Have you entered my giveaway from Friday yet?! If not, get crackin'! In the meantime, here's a blog to keep you entertained...
I've been seeing all sorts of Facebook and Weblog posts about the new Watermelon Oreos.
First off, no - I have not tried them. And I don't intend to.
In fact, I can't even remember the last time I had an Oreo period... or even a cookie for that matter. Although I do think I had a homemade dessert bar a few weeks back at a pot luck (hey, it's ok to enjoy on occasion, no hate from me towards responsible indulgence!)
So, why this post?
I recently read this interesting article about the new Oreo flavor, and a few things caught my eye that I wanted to share:
"So what makes these new Oreos, watermelon Oreos? There are no actual watermelons listed under the ingredients. Instead, you'll find a couple food dyes, sugar, high fructose corn syrup and artificial and natural flavors. Without any actual watermelon in the cookies, Oreo decided to color its cream red and green for the "watermelon" effect. The cookie portion of the cookie is the signature "golden" color."
Mmmmm.... watermelon effect. Sounds delicious.
Article feedback posted on the webpage, from the public, #1: "Someone brought a pack to work. Nobody in the entire office thought they were the least bit edible. Until now, I didn't know you could ruin a cookie like that, but I learned something new at the very first bite. People who are addicted to HFCS and sucrose will probably still eat them if they can't find anything else, but nearly everybody else will put them where they belong...in the trash."
Yep, I can vouch for this. Not for the watermelon flavor specifically, but my cube neighbor brought in a pack of sherbet flavored Oreos a few weeks back, and anyone who said they tried it said it was nasty... and that's saying something, being that I work with a bunch of aging men who like their cookies and cakes.
Article feedback posted on the webpage, from the public, #2&3: "the next flavor will be ribs!" and "Nice! Now when are they coming out with bacon flavored?"
Ugh. I don't even want to acknowledge these flavors. Unfortunately, I actually believe they will exist some day, based on what our diet is evolving into.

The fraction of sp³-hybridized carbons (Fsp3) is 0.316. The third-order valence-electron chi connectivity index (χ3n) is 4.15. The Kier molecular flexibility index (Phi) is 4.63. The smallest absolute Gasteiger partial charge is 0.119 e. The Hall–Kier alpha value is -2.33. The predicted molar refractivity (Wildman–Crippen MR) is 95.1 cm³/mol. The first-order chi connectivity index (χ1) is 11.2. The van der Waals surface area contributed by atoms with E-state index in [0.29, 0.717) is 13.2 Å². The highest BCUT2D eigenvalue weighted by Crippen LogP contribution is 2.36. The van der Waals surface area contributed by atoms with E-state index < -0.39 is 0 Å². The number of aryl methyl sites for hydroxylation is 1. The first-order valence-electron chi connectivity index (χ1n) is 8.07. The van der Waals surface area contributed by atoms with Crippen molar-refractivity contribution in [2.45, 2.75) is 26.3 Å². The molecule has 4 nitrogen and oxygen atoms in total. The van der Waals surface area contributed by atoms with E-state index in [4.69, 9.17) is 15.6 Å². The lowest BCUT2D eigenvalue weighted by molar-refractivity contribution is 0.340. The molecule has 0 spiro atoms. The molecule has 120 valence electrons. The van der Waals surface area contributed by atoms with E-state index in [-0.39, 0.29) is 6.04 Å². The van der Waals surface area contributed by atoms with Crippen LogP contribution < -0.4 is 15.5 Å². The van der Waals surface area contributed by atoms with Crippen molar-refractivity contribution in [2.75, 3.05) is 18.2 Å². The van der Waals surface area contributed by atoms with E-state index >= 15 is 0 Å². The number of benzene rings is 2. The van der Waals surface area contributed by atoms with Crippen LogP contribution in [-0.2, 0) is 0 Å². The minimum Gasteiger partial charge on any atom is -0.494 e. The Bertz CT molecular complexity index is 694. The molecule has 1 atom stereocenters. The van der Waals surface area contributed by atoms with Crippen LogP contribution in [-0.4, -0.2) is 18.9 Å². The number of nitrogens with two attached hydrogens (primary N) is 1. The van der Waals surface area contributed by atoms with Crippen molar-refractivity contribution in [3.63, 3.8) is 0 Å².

So, what's my point about all this?
Well, I want to open your eyes a bit... and then, I want to challenge you as well.
First, the eye opener. Do you know what a serving size is for your average Oreo snack? And do you know how many calories, fat and sugar are in that serving size? Well, if not, here you are:
I'll start with serving size, which is pretty much a joke. The 34 gram serving size works out to be about 3 cookies, or slightly less - lol, better only eat 2.8 cookes just incase. (Insert eye roll here).
Honestly, I don't know anyone who would eat just 3 Oreos and be satisfied. Especially if the bag is still open and sitting within reach. So, that being said, I'm going to do an analysis of the nutrition based on a serving of 6 cookies.
For an average diet of 2000 calories a day (which, by the way, is actually too high for most sedentary, overweight adults), a snack of 6 oreos means you have just taken in:
16% of your daily calories
22% of your daily fat
20% of your daily saturated fat
78% of your suggested allowance of refined sugars
*The above numbers are even higher if you are a woman and should be
consuming the recommended 1500 calories a day.
**A note on refined sugar allowances: the recommended allowance for refined
sugars by the American Heart Association is 36 grams per day for an adult male
(who is also the person eating the supposed recommended 2000 calories a day).
Women are recommended to eat 20 grams of sugar. Additionally, this is still a new
recommendation and I bet in the next 10 years we'll see lots of research saying even
that is too high... your the goal should be to eliminate refined sugars whenever possible
which isn't so hard to do if you cook your meals from scratch and emphasize fruits &
It's also important to factor in nutritional VALUE. For the above caloric, fat and sugar intake... there is basically no nutritional value whatsoever. There is very little fiber and almost no vitamins in the cookies. This means that aside from adding another layer of fat to your belly, your body is receiving no benefit from this food.
And now time for my challenge.
The next time you see a "new" product with some enticing "flavor", I want you to think about the above.
Then I want you to picture this:
My hope is that the "real" food item will appeal to you much more than the "flavor", and that you'll make the healthier food choice.